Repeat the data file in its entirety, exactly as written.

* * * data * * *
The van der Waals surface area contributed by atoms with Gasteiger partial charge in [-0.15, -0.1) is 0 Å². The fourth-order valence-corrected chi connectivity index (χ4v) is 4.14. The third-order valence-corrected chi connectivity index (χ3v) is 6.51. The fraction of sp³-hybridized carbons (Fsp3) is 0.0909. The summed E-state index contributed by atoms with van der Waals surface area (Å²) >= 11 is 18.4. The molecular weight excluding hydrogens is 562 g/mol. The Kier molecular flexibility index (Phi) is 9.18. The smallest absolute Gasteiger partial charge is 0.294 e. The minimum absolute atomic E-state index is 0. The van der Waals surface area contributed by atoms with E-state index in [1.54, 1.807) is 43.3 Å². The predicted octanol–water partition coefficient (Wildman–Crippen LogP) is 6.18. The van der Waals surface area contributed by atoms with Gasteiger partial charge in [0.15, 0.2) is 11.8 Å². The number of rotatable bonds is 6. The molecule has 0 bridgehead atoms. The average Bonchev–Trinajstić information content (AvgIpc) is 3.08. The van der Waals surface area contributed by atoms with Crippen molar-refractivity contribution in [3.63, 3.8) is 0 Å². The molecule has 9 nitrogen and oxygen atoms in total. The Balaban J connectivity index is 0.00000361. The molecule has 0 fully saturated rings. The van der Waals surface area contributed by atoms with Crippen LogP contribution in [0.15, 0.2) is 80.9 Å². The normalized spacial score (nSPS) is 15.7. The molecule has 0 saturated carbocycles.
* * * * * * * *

The van der Waals surface area contributed by atoms with Gasteiger partial charge in [-0.15, -0.1) is 0 Å². The fourth-order valence-corrected chi connectivity index (χ4v) is 4.14. The third-order valence-corrected chi connectivity index (χ3v) is 6.51. The fraction of sp³-hybridized carbons (Fsp3) is 0.0909. The summed E-state index contributed by atoms with van der Waals surface area (Å²) >= 11 is 18.4. The molecular weight excluding hydrogens is 562 g/mol. The Kier molecular flexibility index (Phi) is 9.18. The smallest absolute Gasteiger partial charge is 0.294 e. The minimum absolute atomic E-state index is 0. The van der Waals surface area contributed by atoms with E-state index in [1.54, 1.807) is 43.3 Å². The predicted octanol–water partition coefficient (Wildman–Crippen LogP) is 6.18. The van der Waals surface area contributed by atoms with Gasteiger partial charge in [0.15, 0.2) is 11.8 Å². The number of rotatable bonds is 6. The molecule has 0 bridgehead atoms. The average Bonchev–Trinajstić information content (AvgIpc) is 3.08. The van der Waals surface area contributed by atoms with Crippen molar-refractivity contribution in [3.63, 3.8) is 0 Å². The molecule has 9 nitrogen and oxygen atoms in total. The Balaban J connectivity index is 0.00000361. The molecule has 0 fully saturated rings. The van der Waals surface area contributed by atoms with Crippen LogP contribution in [0.15, 0.2) is 80.9 Å². The normalized spacial score (nSPS) is 15.7. The molecule has 0 saturated carbocycles.